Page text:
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Text of the "Principles of Relations and Cooperation Between Egypt and the United States."

June 14, 1974

THE PRESIDENT of the Arab Republic of Egypt, Muhammed Artwar el-Sadat, and the President of the United States of America, Richard Nixon,

--Having held wide-ranging discussions on matters of mutual interest to their two countries,

--Being acutely aware of the continuing need to build a structure of peace in the world and to that end and to promote a just and durable peace in the Middle East, and,

--Being guided by a desire to seize the historic opportunity before them to strengthen relations between their countries on the broadest basis in ways that will contribute to the well-being of the area as a whole and will not be directed against any of its states or peoples or against any other state.

Have agreed that the following principles should govern relations between Egypt and the United States.



Relations between nations, whatever their economic or political systems, should be based on the purposes and principles of the United Nations Charter, including the right of each state to existence, independence and sovereignty; the right of each state freely to choose and develop its political, social economic and cultural systems; non-intervention in each other's internal affairs; and respect for territorial integrity and political independence.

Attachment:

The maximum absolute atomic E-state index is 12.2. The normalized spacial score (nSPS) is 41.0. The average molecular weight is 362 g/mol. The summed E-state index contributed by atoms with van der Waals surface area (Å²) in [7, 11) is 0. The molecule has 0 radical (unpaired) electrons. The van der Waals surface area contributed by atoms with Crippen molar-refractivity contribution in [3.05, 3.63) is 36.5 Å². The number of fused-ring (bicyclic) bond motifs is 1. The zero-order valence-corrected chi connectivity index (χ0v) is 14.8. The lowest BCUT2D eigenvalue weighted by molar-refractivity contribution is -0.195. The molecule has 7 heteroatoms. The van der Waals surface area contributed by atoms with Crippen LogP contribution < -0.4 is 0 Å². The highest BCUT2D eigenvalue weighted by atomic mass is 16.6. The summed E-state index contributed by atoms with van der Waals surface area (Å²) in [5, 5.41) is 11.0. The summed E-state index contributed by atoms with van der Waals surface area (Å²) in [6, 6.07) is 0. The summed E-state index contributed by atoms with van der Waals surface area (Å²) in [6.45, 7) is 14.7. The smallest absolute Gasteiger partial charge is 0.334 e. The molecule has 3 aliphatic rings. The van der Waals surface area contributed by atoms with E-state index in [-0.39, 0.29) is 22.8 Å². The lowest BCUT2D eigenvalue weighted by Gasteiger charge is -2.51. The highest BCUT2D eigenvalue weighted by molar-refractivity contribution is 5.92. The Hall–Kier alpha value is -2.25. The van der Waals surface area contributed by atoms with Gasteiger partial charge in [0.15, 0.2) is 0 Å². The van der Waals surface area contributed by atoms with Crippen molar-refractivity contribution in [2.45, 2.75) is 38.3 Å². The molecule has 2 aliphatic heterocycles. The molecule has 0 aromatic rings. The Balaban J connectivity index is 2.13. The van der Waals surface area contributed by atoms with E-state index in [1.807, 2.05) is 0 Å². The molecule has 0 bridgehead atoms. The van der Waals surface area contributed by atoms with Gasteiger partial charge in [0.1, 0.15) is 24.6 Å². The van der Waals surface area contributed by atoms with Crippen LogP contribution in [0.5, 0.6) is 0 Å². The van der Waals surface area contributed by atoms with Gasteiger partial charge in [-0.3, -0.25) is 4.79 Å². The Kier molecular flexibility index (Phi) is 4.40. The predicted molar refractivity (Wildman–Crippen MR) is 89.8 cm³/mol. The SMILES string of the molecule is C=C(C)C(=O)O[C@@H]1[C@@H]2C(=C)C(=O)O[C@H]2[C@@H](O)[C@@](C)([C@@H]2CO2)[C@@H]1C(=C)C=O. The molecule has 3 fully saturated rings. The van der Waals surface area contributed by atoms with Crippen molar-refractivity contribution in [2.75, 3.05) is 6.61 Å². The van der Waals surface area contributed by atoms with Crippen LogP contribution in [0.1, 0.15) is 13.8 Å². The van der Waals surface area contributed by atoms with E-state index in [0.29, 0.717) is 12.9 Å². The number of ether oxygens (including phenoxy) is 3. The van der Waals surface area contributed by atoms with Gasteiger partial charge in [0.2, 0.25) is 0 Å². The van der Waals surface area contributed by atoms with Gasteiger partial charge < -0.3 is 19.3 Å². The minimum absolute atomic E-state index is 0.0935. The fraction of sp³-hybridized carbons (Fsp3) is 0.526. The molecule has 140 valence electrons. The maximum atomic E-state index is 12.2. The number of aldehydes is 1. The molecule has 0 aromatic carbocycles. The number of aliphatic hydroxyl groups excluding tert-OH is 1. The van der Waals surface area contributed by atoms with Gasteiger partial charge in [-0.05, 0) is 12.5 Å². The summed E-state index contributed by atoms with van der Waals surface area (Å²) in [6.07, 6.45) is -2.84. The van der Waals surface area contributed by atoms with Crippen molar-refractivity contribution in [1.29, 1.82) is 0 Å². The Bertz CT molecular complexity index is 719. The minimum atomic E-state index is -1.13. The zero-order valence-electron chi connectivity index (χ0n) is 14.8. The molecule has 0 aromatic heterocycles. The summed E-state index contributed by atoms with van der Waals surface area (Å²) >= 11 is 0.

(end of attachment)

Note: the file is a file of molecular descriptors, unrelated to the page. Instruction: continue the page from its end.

Nations should approach each other in the spirit of equality respecting their national life and the pursuit of happiness.

The United States and Egypt consider that their relationship reflects these convictions.

Peace and progress in the Middle East are essential if global peace is to be assured. A just and durable peace based on full implementation of U.N. Security Council Resolution 242 of November 22, 1967, should take into due account the legitimate interest of all the peoples in the Mid East, including the Palestinian people, and the right to existence of all states in the area. Peace can be achieved only through a process of continuing negotiation as called for by United Nations Security Council Resolution 338 of October 22, 1973, within the framework of the Geneva Middle East Peace Conference.